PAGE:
At this week’s World Diabetes Congress in Dubai, hosted by the International Diabetes Federation, I had the opportunity to listen to a fantastic debate as to whether bariatric (weight loss) surgery is an appropriate treatment option for Type 2 Diabetes.
The argument in favor of bariatric surgery was presented by Dr Francesco Rubino, a bariatric surgeon and leading authority on the issue from Cornell University, in New York. He highlighted key points of evidence regarding the benefits of bariatric surgery in terms of improving diabetes, noting that bariatric surgery provides a powerful potential opportunity to reverse the course of an otherwise progressive disease. While the current criteria for bariatric surgery in diabetics include a Body Mass Index (BMI) ≥35, he presented for us the International Diabetes Federation position statement on the role of bariatric surgery, which suggests that surgery should also be considered in people with BMI 30 to 35 when diabetes cannot be adequately controlled by medical therapy, especially in the presence of other cardiovascular risk factors. (BMI can be calculated here)
Dr Rubino noted that bariatric surgery stands apart from some other medical treatments of diabetes, in that many medications cause weight gain, whereas bariatric surgery can result in substantial weight loss. He noted that patients who are most likely to have the greatest improvement (or complete remission) of diabetes include those with a shorter duration of diabetes, and lower preoperative medication requirements; in other words, earlier intervention appears to produce the best results. He noted that not only does bariatric surgery improve diabetes, but can also be very effective to prevent new cases of diabetes. Other benefits include some improvement in cholesterol profile and blood pressure, which are also risk factors for cardiovascular disease. Gastric bypass is superior to gastric banding in achieving these effects. (Sleeve gastrectomy was not discussed in particular – I enter my own editorial comment here, that sleeves are proving to be quite effective to treat type 2 diabetes as well, somewhere between gastric bypass and banding in terms of efficacy, but so far appearing to be closer in efficacy to gastric bypass).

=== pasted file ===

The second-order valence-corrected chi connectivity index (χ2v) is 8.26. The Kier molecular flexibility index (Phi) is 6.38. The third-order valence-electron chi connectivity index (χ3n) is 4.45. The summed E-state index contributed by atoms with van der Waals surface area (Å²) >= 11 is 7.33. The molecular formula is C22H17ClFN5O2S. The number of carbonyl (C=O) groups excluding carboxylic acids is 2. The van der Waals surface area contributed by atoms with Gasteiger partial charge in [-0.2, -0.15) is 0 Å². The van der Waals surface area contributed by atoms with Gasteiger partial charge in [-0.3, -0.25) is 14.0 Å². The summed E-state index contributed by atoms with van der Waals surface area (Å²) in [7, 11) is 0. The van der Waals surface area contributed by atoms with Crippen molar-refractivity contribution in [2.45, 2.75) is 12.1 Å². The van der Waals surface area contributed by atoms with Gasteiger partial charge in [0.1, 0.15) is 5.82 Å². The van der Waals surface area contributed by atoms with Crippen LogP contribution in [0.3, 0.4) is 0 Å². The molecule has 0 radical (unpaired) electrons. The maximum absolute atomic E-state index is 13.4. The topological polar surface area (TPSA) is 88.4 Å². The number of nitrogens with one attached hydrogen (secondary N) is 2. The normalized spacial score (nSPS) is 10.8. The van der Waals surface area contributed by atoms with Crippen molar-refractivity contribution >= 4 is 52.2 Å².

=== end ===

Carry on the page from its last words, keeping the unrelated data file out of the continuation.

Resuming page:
In discussion of the very limited accessibility to bariatric surgery, Dr Rubino provocatively noted:
“If there were a pill or a shot that can control blood sugars, improve body weight, cholesterol and blood pressure, and improve survival, would it be acceptable that >99% of people do not have access to the treatment? ”
He concluded with the comment that we should not be using BMI as the most important criteria or cutoff in choosing the right patient for bariatric surgery; rather, we should be considering the metabolic disease (in particular, diabetes) that each patient carries, and stratify our decision re surgical candidates based on cardiovascular risk profile, as the BMI does not tell the whole story.
The negatives for bariatric surgery in the treatment of type 2 diabetes was presented by Dr John Pinkney, professor of diabetic medicine from Plymouth, UK.
Dr Pinkney opened with a discussion of the treatment goals for type 2 diabetes, including increasing life expectancy, reducing cardiovascular disease, reducing small vessel complications of diabetes (eye, kidney, and peripheral nerve complications), and improving quality of life, using treatment modalities where the benefits exceed the risks. Many of these health goals are achieved by optimizing control of vascular risk factors (diabetes control, blood pressure, and cholesterol).